Two events in early April will highlight the longstanding relationship between McDaniel College and the U.S. Army, the April 2 SmartTALK conversation with Maj. Gen. Duane Gamble, who began his army career in McDaniel’s ROTC program, and the April 6 Green Terror Battalion 100th Anniversary Gala, which celebrates a century of ROTC at McDaniel.
Service members and the public are encouraged to attend both events, in part because not everyone is aware of this deep military connection at the college, according to McDaniel spokeswoman Cheryl Knauer.
“Part of this is to make the community aware of our history with the military here on campus and what we are doing currently with our ROTC program,” she said. “We just launched our military legacy scholarship this year, for children of military, current or retired. They are eligible to attend McDaniel and get $100,000 over four years. So we have been doing a lot to try and get the word out.”
ROTC was founded nationally in 1916 to commission second lieutenants in the army of cadets after completing four years of college. McDaniel’s program launched in 1919, according to Lt. Col. Lucas Yoho, professor of military science at McDaniel.
“We’ve probably produced well over 1,500 officers over the last 100 years, including retired Lt. Gen. Otto Guenther, probably our most senior officer and who is on the McDaniel Board of Trustees, and Maj. Gen. Duane Gamble,” Yoho said. “That’s pretty strong lineage here and we’ve had 12 general officers over the course of 100 years.”
One future officer to join those ranks will be Cadet Andy Murphy, a McDaniel junior majoring in history, a 2016 graduate of Liberty High School. Being a history major, the long history of the organization he has joined is not at all lost on him.
“The anniversary of WWI and the treaties signed and the battles fought have been memorialized recently,” Murphy said. “To have something from that era still present today, doing what it set out to do is just immense. I’m just very proud to be part of it.”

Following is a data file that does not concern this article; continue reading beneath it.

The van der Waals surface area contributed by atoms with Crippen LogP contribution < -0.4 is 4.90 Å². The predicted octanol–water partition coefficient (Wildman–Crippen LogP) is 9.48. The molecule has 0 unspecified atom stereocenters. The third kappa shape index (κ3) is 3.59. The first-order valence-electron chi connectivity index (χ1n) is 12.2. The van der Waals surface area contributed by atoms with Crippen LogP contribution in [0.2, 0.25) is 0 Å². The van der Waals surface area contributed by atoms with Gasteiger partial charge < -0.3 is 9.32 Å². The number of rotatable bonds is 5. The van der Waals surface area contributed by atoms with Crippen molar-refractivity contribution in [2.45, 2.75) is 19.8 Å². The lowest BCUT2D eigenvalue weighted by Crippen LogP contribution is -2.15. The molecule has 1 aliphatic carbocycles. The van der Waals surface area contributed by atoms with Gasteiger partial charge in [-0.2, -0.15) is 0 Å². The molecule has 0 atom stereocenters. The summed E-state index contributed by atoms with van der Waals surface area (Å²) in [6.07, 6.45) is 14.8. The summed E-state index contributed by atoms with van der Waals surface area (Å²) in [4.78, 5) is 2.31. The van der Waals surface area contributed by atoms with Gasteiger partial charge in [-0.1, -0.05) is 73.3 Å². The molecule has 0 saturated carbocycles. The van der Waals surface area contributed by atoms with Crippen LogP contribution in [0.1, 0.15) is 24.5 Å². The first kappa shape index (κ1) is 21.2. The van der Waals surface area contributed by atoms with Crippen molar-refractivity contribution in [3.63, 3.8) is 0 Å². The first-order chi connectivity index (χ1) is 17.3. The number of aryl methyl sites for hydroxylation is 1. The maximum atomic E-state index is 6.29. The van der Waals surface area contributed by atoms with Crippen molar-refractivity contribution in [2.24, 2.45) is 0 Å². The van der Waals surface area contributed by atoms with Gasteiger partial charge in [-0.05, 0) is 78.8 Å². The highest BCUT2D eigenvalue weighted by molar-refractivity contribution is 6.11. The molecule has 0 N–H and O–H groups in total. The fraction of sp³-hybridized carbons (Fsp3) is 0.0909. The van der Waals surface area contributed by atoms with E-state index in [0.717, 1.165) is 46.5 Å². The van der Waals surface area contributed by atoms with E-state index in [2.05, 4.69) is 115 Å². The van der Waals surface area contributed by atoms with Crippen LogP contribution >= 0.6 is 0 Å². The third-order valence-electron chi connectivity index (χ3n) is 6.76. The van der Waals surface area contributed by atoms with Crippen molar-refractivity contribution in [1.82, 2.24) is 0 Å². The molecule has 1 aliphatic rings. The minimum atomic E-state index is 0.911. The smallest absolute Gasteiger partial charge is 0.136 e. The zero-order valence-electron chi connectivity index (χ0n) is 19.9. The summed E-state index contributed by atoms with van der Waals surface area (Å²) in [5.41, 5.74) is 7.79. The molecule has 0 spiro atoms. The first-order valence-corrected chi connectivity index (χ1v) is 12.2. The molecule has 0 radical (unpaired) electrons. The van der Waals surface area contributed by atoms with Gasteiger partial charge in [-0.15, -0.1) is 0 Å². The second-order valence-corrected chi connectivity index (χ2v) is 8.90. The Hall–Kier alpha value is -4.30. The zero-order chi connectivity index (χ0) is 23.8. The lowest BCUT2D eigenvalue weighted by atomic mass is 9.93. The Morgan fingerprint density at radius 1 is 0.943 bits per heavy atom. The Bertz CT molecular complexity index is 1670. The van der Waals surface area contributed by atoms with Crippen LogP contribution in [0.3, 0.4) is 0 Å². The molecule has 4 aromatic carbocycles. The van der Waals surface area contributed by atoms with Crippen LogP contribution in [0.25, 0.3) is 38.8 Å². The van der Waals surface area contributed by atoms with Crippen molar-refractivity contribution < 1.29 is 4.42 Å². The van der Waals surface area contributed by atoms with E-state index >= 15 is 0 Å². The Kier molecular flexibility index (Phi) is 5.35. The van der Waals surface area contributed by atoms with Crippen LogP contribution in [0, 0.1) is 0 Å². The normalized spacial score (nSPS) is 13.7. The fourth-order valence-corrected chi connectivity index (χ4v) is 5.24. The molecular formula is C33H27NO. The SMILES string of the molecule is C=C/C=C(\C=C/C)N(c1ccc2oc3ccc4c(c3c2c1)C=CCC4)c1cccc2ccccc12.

Murphy is particularly looking forward to the event with Gamble.
“It’s a amazing to have a general commissioned from McDaniel coming to speak to us,” he said. “Experience is just the most valuable thing to us cadets and future platoon leaders.”
And to leaders in other walks of life, Yoho noted. Gamble is the commander of the Army Sustainment Command, Yoho said, in charging of providing logistics support — fuel, food, maintenance, all that’s need to keep the army functioning — to commands all around the world.
“It’s a pretty significant role that he plays there in terms of sustaining the army and making sure we have everything we need to do what we need to do,” Yoho said. “He has been successful and will share some of those insights with us and the cadets. It’s really relevant not only to the military, but civilian leaders well.”
Gamble will appear on campus at 7 p.m. April 2 for an hour-long conversation with McDaniel President Roger Casey, a free event with no registration required.
The Green Terror Battalion anniversary gala is also open to the public, and will take place at 5 p.m. on April 6, in the McDaniel College Gill Center. Tickets are required for this event — which will include a performance by the U.S. Army Band — and are $50 per person. Send email to GTB100@mcdaniel.edu or call 410-857-2726 for tickets.
“We do this celebration every year as kind of a year-ending thing we do with the cadets to celebrate a year’s worth of training,” Yoho said. “But at 100 years we wanted to really bring back all our alumni that we can and really connect the military back to the Green Terror Battalion and back to McDaniel College.”
Guenther, for instance, will be giving a speech, something Cadet Murphy was proud to have a part in creating.
“I have had the opportunity to combine my studies with the program and the confluence to be able to help write and draft the outline for the history section for Lt. Gen. Otto Guenther’s speech, which will be given at the Gala,” he said. “It’s been an honor to work with this and see an actual product of my work relating to something that has been here for so long.”
And while Yoho and Knauer hope these events will help spread the word about a McDaniel military institution with such a long history, Yoho said he has no doubt the community surrounding the school supports the ROTC mission, whether they know it exists or not.
“The Carroll County community, the Westminster community, has been absolutely supportive of me personally. When I am in the store in my uniform and they come up and thank me for my service and engage with me,” he said. “That never goes unnoticed by military folks, we can definitely pick up on that. It’s absolutely an honor and makes my service basically worthwhile, because I know it’s appreciated.”